Fonterra CEO Miles Hurrell said despite the challenges of coronavirus, the cooperative’s total group normalized Earnings Before Interest and Tax (EBIT) for the nine months to April 30, is NZ$815m (US$498.5m), an increase of NZ$301m (US$184m) on this time last year.
“The work done over the last year to strengthen our balance sheet, and the coop’s ability to respond quickly has helped us manage the COVID-19 situation over the last few months. We’re drawing on our global supply chain and diverse product and customer base to minimize disruptions for our customers and our business,” Hurrell said.
“COVID-19 has affected virtually every country, market and industry, and as a result, the global dairy market is volatile and the outlook is uncertain. This is a tough environment for everyone. As a New Zealand dairy coop, exporting 95% of our products, many of the markets we do business in have always been prone to sudden shocks and this can impact where, when and what we sell.
“However, the global nature of COVID-19 is like nothing we’ve experienced before. Like other businesses, we will feel the impact of COVID-19 and its flow-on effects but how and to what extent is still uncertain. We are drawing on all our experience in managing market volatility.”
Hurrell says all three of Fonterra’s business units have delivered a good performance for the year to date, despite the negative impact COVID-19 had on the foodservice business in the third quarter.
“As we said at half-year, when the COVID-19 pandemic took hold, we had already contracted a high percentage of this season’s milk supply and this has helped minimize the impact of COVID-19 to date.
“Overall Foodservice EBIT for the year is NZ$208m (US$127m), up 54% – however, it was the part of our business that was most affected by COVID-19. Restaurants, bakeries and cafes in many of our markets were closed as a result of government enforced lockdowns and restrictions. This impacted our sales in the third quarter.
“In China, the foodservice sector started its recovery relatively quickly, although it is still not at 100%. We saw our sales in China fall in February, but they bounced back to more normal levels in March and this continued in April. We are now seeing the impact of COVID-19 across our foodservice businesses in Oceania, South East Asia and Latin America. We expect this impact to also show up in our fourth quarter results.”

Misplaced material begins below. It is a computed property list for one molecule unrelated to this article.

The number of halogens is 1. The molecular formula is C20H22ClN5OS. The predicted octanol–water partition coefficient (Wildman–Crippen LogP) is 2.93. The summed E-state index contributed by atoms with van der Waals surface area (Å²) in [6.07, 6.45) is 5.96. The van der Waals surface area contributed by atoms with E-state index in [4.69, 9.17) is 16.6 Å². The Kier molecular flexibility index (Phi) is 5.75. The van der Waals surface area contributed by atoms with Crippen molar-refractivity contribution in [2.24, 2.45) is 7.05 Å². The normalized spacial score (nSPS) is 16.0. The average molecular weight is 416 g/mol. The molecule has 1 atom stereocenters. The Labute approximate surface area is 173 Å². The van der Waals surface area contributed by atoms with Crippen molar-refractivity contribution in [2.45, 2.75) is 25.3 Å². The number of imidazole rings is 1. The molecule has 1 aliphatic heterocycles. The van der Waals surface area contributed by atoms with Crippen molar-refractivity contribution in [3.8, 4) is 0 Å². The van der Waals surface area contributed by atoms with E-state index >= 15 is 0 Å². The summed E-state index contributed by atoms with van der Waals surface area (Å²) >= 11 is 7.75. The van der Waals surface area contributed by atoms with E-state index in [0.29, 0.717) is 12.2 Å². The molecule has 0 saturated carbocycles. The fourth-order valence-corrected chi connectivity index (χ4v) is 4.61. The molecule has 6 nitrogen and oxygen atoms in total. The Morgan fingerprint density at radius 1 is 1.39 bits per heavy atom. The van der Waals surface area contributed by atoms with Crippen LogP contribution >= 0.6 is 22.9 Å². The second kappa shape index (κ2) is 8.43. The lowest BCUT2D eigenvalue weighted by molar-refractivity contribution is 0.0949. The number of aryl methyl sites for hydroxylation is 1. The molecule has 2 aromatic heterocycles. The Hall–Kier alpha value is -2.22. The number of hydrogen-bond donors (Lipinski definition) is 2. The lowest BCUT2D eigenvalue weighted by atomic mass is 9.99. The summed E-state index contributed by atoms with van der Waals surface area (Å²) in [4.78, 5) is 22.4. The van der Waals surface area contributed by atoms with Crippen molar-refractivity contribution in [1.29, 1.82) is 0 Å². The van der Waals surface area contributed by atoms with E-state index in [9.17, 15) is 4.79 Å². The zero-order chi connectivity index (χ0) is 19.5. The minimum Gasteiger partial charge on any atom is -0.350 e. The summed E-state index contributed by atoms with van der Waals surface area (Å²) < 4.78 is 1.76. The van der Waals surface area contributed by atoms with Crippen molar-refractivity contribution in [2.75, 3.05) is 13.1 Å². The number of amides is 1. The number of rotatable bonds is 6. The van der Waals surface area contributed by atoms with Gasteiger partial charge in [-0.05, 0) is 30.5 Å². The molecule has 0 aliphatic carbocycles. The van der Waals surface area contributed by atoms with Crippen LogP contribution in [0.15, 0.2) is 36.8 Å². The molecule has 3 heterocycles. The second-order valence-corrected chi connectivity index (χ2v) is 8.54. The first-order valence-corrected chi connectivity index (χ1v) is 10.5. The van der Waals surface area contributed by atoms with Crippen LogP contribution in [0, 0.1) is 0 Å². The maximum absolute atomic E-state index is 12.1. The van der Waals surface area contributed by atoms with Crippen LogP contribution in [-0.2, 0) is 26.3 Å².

Hurrell said while the consumer business benefited from a spike in sales as people stockpiled and bought food to cook at home, this was not sustained through the COVID-19 lockdowns.
Hurrell says the coop has a strong balance sheet with good cashflow and is continuing to reduce debt.
Fonterra said it is on track to deliver on its gross margin target, with gross margin up NZ$244m (US$149m) on last year to NZ$2.5bn (US$1.53bn). It has also continued its focus on cost control and reduced total group operating expenses by NZ$148m (US$90.5m) on the same period last year.
Hurrell reaffirmed the FY20 forecast underlying earnings guidance of 15-25c per share.
Fonterra also narrowed its 2019/2020 forecast Farmgate Milk Price range for the season to NZ$7.10-NZ$7.30 (US$4.34-US$4.46) per kgMS.
Chairman John Monaghan says the coop narrowed its price range and reduced the mid-point of the range in response to a softening of demand relative to supply which is pushing down prices.
“One of the main drivers of the softening demand is that many foodservice businesses remain closed. On the supply side, the EU and the US have just been through the peak of their season and that milk is flowing into export markets and increasing competition for sales. As a result, prices are softening across the board,” Monaghan said.
“This supply and demand imbalance has impacted GlobalDairyTrade (GDT) prices for the products that determine our Farmgate Milk Price. In US dollar terms, GDT prices for Whole Milk Powder are down 17% since late January.”
Monaghan said that, looking out to next season, a global recession will continue to reduce consumers’ purchasing power.
“It is not clear what impact government interventions in the EU and US will have on curbing their milk supply, however, we expect our competitors there to put more of their milk into the product types that determine our Milk Price, as they chase government support programs and favor longer-life products,” he added.
“COVID-19 adds significant uncertainty into the process of forecasting what will happen with global dairy prices over the next 15 months.
“For that reason, we are setting the opening 2020/21 forecast Farmgate Milk Price range at NZ$5.40-NZ$6.90 (US$3.30-US$4.22) per kgMS. The wider range reflects the increased uncertainty we face in the coming season.”
Hurrell said in response to the coronavirus crisis, the cooperative is making an additional 2m liters of ethanol available to help with the supply of hand sanitizer in New Zealand; redirecting Anchor milk from the in-school nutrition program, Fonterra Milk for Schools, into communities throughout New Zealand as schools were closed; and making improvements to farmers’ payments to get money to them faster.